Rank and organization:   Staff Sergeant, U.S. Army, Company K, 119th Infantry,
30th Infantry Division.
Place and date:   Wurselen, Germany, 16 November
Entered service at:   Shamokin, Pa.
Birth:   Mount Carmel, Pa.
95, 30 October 1945.
Citation:   S/Sgt. Horner and other members of his company
were attacking Wurselen, Germany, against stubborn resistance on 16 November
1944, when machinegun fire from houses on the edge of the town pinned the
attackers in flat, open terrain 100 yards from their objective. As they
lay in the field, enemy artillery observers directed fire upon them, causing
serious casualties. Realizing that the machineguns must be eliminated in
order to permit the company to advance from its precarious position, S/Sgt.
Horner voluntarily stood up with his submachine gun and rushed into the
teeth of concentrated fire, burdened by a heavy load of ammunition and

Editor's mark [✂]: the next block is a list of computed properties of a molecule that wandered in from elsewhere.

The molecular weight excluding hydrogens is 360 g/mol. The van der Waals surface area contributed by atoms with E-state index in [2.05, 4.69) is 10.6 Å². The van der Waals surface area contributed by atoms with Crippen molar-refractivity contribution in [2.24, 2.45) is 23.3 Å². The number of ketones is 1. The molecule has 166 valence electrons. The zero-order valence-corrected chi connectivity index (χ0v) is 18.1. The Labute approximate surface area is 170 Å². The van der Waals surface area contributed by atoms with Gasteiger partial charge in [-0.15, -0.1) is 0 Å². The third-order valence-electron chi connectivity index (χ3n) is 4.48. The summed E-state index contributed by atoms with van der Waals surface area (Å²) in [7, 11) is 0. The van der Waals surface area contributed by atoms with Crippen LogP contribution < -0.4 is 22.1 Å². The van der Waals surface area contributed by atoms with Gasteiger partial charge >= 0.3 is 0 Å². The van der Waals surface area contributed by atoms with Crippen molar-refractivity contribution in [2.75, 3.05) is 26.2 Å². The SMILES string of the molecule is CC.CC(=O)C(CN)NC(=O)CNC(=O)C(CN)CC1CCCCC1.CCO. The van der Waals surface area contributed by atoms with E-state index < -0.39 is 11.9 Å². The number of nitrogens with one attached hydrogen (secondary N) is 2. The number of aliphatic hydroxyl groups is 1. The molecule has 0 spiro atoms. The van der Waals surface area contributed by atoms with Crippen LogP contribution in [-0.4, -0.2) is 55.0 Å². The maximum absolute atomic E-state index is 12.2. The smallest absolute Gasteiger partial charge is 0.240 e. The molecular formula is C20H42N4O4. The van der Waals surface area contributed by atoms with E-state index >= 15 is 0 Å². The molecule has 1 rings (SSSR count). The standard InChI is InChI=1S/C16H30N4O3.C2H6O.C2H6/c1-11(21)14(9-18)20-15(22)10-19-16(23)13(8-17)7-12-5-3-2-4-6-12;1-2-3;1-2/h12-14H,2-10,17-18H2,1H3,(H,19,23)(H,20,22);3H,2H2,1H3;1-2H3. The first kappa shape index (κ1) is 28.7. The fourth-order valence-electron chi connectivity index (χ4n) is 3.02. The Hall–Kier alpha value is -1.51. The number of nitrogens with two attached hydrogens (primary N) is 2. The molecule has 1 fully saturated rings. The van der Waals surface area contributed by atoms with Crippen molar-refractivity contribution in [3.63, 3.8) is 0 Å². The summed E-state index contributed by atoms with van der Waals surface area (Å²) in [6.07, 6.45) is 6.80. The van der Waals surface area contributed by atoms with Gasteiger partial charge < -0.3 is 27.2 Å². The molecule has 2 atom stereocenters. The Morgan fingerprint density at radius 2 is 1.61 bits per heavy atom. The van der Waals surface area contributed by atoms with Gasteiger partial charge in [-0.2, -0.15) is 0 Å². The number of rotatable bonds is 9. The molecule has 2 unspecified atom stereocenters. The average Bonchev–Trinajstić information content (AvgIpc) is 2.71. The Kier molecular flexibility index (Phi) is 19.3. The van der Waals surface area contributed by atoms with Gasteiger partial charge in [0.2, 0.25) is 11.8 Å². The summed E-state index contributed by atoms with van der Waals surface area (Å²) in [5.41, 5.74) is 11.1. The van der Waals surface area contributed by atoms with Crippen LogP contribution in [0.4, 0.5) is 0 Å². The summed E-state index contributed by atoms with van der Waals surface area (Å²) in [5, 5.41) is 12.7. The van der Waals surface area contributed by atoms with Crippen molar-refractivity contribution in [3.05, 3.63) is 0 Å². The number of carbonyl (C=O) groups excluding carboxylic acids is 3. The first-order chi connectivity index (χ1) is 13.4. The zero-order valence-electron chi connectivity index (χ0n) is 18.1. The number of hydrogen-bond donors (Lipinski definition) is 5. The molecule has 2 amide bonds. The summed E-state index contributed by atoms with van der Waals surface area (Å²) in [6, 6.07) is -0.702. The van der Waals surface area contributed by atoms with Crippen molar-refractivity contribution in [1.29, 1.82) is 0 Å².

hand grenades. Just as he reached a position of seeming safety, he was
fired on by a machinegun which had remained silent up until that time.
He coolly wheeled in his fully exposed position while bullets barely missed
him and killed 2 hostile gunners with a single, devastating burst. He turned
to face the fire of the other 2 machineguns, and dodging fire as he ran,
charged the 2 positions 50 yards away. Demoralized by their inability to
hit the intrepid infantryman, the enemy abandoned their guns and took cover
in the cellar of the house they occupied. S/Sgt. Horner burst into the
building, hurled 2 grenades down the cellar stairs, and called for the
Germans to surrender. Four men gave up to him. By his extraordinary courage,
S/Sgt. Horner destroyed 3 enemy machinegun positions, killed or captured
7 enemy, and cleared the path for his company's successful assault on Wurselen.
This data was extracted from the Committee on Veterans' Affairs, U.S. Senate, Medal of Honor Recipients: 1863-1973 (Washington, D.C.: Government Printing Office, 1973)